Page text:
U Sports and Canada West announce further cancellations

Sports Sports | Lifestyle

Full season cancelled for most team sports; individual sports and curling still awaiting decisions by governing bodies

vikes sports cancellations comic
Graphic by Sie Douglas-Fish.

Many student athletes were left in limbo heading into this season — unsure of whether their varsity programs would go ahead amid COVID-19. U Sports and Canada West recently announced that competitions are cancelled for most team sports. Decisions on conference events for individual sports will be made later. For some senior athletes, this has extinguished any remaining hope they had of finishing off their athletic career, while for others, the anticipation continues.

On Oct. 15, U Sports, the governing body for university sports in Canada, announced they would be cancelling all nine of their winter national championships. The sports affected include hockey, swimming, wrestling, basketball, volleyball, and track and field. These cancellations come amid the second wave of the COVID-19 pandemic in many provinces, and the closure of some facilities.

Related: Fall cancellations of U Sports and Canada West leaves Vikes athletes in limbo

Following the U Sports decision, Canada West, the conference within U Sports for schools in Western Canada, cancelled all conference regular season, playoff, and championship events in most team sports including basketball, volleyball, hockey, wrestling, and rugby sevens. These cancellations will affect both men’s and women’s varsity teams. Canada West deferred decisions on whether championships for curling, swimming, and track and field will go ahead.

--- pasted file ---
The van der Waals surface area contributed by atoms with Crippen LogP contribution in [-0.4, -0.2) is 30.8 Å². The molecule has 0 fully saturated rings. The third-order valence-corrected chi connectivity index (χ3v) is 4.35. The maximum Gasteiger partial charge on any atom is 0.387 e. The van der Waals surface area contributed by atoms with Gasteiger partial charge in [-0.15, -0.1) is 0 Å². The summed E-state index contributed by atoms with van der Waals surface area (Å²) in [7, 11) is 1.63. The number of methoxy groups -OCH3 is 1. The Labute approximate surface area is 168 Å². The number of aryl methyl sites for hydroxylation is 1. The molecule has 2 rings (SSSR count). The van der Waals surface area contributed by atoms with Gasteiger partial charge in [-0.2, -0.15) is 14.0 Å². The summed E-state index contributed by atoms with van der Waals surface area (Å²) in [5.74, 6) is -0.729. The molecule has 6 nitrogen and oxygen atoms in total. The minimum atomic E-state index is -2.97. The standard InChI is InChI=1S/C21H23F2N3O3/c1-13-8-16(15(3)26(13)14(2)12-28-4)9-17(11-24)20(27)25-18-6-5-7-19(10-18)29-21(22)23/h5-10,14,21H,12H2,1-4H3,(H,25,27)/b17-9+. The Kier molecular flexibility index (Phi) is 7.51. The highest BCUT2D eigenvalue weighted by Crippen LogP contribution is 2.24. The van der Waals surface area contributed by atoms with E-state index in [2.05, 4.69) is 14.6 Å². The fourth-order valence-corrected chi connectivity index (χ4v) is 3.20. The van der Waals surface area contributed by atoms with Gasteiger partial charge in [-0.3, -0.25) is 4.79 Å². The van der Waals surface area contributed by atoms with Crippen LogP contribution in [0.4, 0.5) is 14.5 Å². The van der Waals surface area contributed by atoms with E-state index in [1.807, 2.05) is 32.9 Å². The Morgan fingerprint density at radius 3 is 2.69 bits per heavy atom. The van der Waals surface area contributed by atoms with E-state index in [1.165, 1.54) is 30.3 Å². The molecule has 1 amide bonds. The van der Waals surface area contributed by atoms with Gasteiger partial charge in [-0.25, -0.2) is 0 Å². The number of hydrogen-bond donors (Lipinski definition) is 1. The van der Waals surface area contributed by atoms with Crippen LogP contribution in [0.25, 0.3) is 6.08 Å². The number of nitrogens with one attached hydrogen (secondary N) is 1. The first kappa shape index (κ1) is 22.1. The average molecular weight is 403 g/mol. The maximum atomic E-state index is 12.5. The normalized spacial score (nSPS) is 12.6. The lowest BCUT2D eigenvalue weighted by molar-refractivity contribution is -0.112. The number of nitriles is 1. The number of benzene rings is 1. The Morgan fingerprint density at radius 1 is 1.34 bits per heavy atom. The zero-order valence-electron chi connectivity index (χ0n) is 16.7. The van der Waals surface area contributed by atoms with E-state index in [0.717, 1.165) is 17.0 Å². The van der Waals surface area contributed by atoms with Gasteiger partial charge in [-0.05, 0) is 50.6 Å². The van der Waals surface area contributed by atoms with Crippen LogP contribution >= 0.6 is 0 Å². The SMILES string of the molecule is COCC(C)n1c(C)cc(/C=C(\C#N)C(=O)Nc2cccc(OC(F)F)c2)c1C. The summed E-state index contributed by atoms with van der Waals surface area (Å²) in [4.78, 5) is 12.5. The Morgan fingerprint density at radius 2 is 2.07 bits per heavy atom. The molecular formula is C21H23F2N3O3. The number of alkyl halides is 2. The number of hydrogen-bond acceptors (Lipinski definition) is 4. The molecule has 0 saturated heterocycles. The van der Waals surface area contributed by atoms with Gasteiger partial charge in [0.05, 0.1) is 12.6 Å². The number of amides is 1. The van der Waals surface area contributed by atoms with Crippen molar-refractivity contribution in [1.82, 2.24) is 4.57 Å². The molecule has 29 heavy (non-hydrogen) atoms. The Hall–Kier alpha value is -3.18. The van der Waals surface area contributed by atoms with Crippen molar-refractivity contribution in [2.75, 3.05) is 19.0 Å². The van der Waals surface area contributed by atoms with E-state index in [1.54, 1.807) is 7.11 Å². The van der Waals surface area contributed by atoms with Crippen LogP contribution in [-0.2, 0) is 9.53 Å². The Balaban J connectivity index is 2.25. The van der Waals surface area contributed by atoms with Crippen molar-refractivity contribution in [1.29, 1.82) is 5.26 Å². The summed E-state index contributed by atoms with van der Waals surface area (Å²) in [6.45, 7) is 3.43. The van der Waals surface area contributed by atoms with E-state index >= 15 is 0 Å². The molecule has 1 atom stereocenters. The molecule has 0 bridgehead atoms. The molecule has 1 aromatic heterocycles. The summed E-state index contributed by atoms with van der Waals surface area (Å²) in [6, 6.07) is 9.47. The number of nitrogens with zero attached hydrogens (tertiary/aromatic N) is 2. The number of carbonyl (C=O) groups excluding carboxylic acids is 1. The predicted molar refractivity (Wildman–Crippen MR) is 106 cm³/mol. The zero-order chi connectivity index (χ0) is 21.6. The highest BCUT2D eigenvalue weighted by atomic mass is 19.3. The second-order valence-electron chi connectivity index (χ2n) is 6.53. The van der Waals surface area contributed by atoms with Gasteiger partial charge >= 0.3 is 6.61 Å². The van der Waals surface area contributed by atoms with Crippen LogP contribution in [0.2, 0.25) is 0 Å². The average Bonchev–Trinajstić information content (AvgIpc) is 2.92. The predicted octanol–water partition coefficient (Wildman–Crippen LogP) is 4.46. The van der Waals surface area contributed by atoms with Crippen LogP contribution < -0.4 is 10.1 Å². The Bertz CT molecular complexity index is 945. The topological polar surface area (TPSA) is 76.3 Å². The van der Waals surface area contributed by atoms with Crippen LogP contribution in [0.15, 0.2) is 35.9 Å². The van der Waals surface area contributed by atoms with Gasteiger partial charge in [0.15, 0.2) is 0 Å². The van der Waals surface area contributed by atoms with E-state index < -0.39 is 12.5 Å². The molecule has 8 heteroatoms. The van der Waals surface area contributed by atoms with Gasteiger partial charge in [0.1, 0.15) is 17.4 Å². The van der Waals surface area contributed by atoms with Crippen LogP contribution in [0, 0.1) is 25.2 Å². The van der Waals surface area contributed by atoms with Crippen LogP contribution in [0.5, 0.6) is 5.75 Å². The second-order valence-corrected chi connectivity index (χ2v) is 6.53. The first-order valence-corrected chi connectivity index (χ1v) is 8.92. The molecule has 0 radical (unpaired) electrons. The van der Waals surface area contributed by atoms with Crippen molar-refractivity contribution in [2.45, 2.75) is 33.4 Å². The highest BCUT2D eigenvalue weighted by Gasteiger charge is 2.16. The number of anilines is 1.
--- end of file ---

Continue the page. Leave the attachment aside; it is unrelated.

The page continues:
There was initially hope that COVID-19 cases would decrease enough to allow for inter-conference travel and competition. However, with cases continuing to rise in some provinces, as well as restrictions on large gatherings, U Sports ultimately made the decision to cancel national competitions in team sports.

Andrea Farmer, a political science and business student entering her last year of varsity swimming, said that heading into the school year she was still hoping national competitions would go ahead.

“I was cautiously optimistic,” she said. “I thought there was still a chance that there could be something at the national level.”

Because of the high numbers of COVID-19 cases in Canada’s eastern provinces, the option to run virtual nationals for individual sports like swimming was viewed as impossible. Some facilities are closed, which would give an unfair advantage to athletes in areas where facilities remain open. 

Farmer and Justin Schramm, another UVic student in his last year of swimming, agree that they are upset with how this year is turning out, but they are more concerned with those that are new to the program.

“It’s easy for Justin and I to say ‘well, it’s our last year it sucks a lot for us,’ but for people who do have other years, they did still lose the chance to peak this year,” Farmer said.

Canada West made the decision to cancel all inter-conference competition based on the recommendations of their COVID-19 task force. Canada West cited continued restrictions on travel between provinces, heightened travel costs, and rising case counts amongst university-aged Canadians.